learning.now: at the crossroads of Internet culture & education with host Andy Carvin

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Learning.now is a weblog that explores how new technology and Internet culture affect how educators teach and children learn. It will offer a continuing look at how new technology such as wikis, blogs, vlogs, RSS, podcasts, social networking sites, and the always-on culture of the Internet are impacting teacher and students' lives both inside and out of the classroom.
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DOPA Jr. Gets a Rewrite - and a Little Sibling

There haven’t been too many headlines as of late regarding the latest incarnation of the Deleting Online Predators Act, which rose from the ashes in January. But that doesn’t mean there isn’t news to report.

Most of you who follow my blog have probably read some of my previous writings about the Deleting Online Predators Act, or DOPA. Just in case, though, let’s recap. Almost one year ago, a group of House Republicans proposed DOPA for the first time, which would require all schools and libraries receiving federal Internet subsidies to block access to interactive websites. “Interactive” was defined loosely, so it basically included every commercial provider of blogs, discussion groups, bulletin boards and social networks. Despite the outcry from many bloggers, educators and free speech advocates, the bill pased almost unanimously in the House, but then died when the Senate didn’t act upon it prior to the expiration of the 2006 congressional session.

Fast forward a few months to January of this year, and Sen. Ted Stevens (R-AK) reintroduces the bill as Senate Bill 49, the Protecting Children in the 21st Century Act. It had a new name, but it didn’t take long for people to start calling it DOPA Jr. The bill included the basic content of the previous version of DOPA, plus some other measures, such as requiring “consumer alerts” on interactive websites to warn parents against the dangers of online predators.

Since January, DOPA Jr. hasn’t made that much progress in the Senate. In fact, a recent story from ZDNet suggests that Sen. Stevens is actually getting ready to re-write parts of the bill to make it more likely to pass constitutional muster. He also acknowledged that commercial providers of social networks such as MySpace appeared to be making a good-faith effort to improve online safety measures.

“I’m pleased to hear about some new developments in the marketplace since that new bill was introduced,” Stevens said in a speech to the Computer & Communications Industry Association. “Several companies like MySpace have revised their policies and announced new initiatives.” Stevens also added that the revisions would put the bill “within the scope of the Constitution and not violate the First Amendment.”

Meanwhile, there’s been movement in the House of Representatives as well. Congressman Mark Kirk (R-IL) and 12 other members of the House re-introduced the original version of DOPA as the Deleting Online Predators Act of 2007, or HR 1120 as its known. Since then, nearly 30 other members have signed on as co-sponsors, including a dozen or so who joined in earlier this week. Unlike the original DOPA, which was sponsored solely by Republicans, a small number of Democrats have signed onto the 2007 version, including Reps. Jim Matheson [D-UT], Mike McIntyre [D-NC] and Steve Israel [D-NY]. Many more Democrats would probably have to sign on in order for there to be serious movement, so it will be important to watch how many new co-sponsors they get in the coming months.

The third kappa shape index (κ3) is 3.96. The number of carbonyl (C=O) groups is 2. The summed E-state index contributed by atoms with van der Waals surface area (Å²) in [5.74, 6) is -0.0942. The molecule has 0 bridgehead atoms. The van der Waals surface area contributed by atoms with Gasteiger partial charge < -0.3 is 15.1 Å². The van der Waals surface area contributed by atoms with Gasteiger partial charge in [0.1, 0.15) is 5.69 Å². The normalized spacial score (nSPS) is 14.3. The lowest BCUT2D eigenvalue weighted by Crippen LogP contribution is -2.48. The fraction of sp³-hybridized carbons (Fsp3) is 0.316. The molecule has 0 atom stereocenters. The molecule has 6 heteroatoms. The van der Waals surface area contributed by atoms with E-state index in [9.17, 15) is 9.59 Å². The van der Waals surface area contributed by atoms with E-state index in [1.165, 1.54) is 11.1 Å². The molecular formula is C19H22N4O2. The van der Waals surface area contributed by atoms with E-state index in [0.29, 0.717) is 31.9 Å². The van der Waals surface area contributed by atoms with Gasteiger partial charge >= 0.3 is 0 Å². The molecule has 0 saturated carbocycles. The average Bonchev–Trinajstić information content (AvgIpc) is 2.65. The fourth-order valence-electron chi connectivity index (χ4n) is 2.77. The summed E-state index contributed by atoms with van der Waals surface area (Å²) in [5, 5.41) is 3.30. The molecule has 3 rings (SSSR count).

So what’s going to happen with these two new versions of DOPA? It’s hard to say. Given the large amount of support the legislation got last year in the House, it’s conceivable that it might make inroads in the lower chamber, particularly if more Democratic representatives co-sponsor it. The Senate, though, will probably be trickier, particularly since individual senators have more authority to slow down a piece of legislation than an individual House member typically does. In the meantime, we’ll just have to wait for the rewrite promised by Sen. Stevens. I’m sure there are lots of bloggers - myself included - eager to parse the details. -andy

Filed under : Policy


What I would like to see is a law mandating that legislators actually know something about what it is they’re trying to regulate and/or police before they dream up these half-baked schemes of theirs.

The same thing applies to the police as well—the Amero case and the literally criminal mismanagement by the UK police and Crown Prosecution Service with respect to Operation Ore merely proves my point.

Anytime that you can whip up protect the children or society hysteria it is amazing what you can pass through the American congress. though i must admit i can think of know academic reason anyone would need to go to myspace. the place has become the internet equivalent of a singles bar.

How is this different from all of the filters currently in place? I agree with technomage that legislators need to get more information before jumping on the bandwagon for change. When I was teaching, most of my students’ parents informed me that they trusted their kids and didn’t monitor their internet usage at home. Students would mock the schools’ computers for being slow and not allowing them on sites they used at home.

This is very tricky. Young people have embraced the social aspect of technology and use it in a totally different way than adults do, and it really scares them. There is a digital generation gap. My feeling is that while really young children may need filtering or guided Internet access, older teenagers need to learn the critical skills to use the Internet wisely the way it is. Legislation of this sort will not help in any way.

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